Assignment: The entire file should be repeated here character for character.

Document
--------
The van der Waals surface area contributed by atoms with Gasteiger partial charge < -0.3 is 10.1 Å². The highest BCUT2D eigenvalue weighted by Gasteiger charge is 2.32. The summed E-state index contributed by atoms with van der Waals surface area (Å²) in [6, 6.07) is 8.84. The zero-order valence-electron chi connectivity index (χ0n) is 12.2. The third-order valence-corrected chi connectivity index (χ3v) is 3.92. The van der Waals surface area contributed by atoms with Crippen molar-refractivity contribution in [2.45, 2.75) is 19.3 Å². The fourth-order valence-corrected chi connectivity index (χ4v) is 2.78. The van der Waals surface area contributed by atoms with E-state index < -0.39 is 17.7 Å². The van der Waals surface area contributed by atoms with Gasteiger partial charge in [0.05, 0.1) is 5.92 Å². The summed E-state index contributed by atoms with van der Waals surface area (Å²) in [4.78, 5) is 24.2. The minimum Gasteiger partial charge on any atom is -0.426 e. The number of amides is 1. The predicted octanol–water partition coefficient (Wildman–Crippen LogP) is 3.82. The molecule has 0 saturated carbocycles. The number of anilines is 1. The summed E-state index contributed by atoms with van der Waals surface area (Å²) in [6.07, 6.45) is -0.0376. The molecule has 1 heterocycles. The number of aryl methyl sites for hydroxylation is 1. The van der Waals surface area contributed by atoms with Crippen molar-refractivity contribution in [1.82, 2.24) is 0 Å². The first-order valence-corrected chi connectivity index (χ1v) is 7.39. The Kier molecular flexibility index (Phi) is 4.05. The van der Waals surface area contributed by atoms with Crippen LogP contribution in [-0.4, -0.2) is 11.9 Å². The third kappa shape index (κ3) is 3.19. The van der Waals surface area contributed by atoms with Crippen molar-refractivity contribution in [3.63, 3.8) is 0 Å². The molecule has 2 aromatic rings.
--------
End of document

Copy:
The van der Waals surface area contributed by atoms with Gasteiger partial charge < -0.3 is 10.1 Å². The highest BCUT2D eigenvalue weighted by Gasteiger charge is 2.32. The summed E-state index contributed by atoms with van der Waals surface area (Å²) in [6, 6.07) is 8.84. The zero-order valence-electron chi connectivity index (χ0n) is 12.2. The third-order valence-corrected chi connectivity index (χ3v) is 3.92. The van der Waals surface area contributed by atoms with Crippen molar-refractivity contribution in [2.45, 2.75) is 19.3 Å². The fourth-order valence-corrected chi connectivity index (χ4v) is 2.78. The van der Waals surface area contributed by atoms with E-state index < -0.39 is 17.7 Å². The van der Waals surface area contributed by atoms with Gasteiger partial charge in [0.05, 0.1) is 5.92 Å². The summed E-state index contributed by atoms with van der Waals surface area (Å²) in [4.78, 5) is 24.2. The minimum Gasteiger partial charge on any atom is -0.426 e. The number of amides is 1. The predicted octanol–water partition coefficient (Wildman–Crippen LogP) is 3.82. The molecule has 0 saturated carbocycles. The number of anilines is 1. The summed E-state index contributed by atoms with van der Waals surface area (Å²) in [6.07, 6.45) is -0.0376. The molecule has 1 heterocycles. The number of aryl methyl sites for hydroxylation is 1. The van der Waals surface area contributed by atoms with Crippen molar-refractivity contribution in [1.82, 2.24) is 0 Å². The first-order valence-corrected chi connectivity index (χ1v) is 7.39. The Kier molecular flexibility index (Phi) is 4.05. The van der Waals surface area contributed by atoms with Crippen LogP contribution in [-0.4, -0.2) is 11.9 Å². The third kappa shape index (κ3) is 3.19. The van der Waals surface area contributed by atoms with Crippen molar-refractivity contribution in [3.63, 3.8) is 0 Å². The molecule has 2 aromatic rings.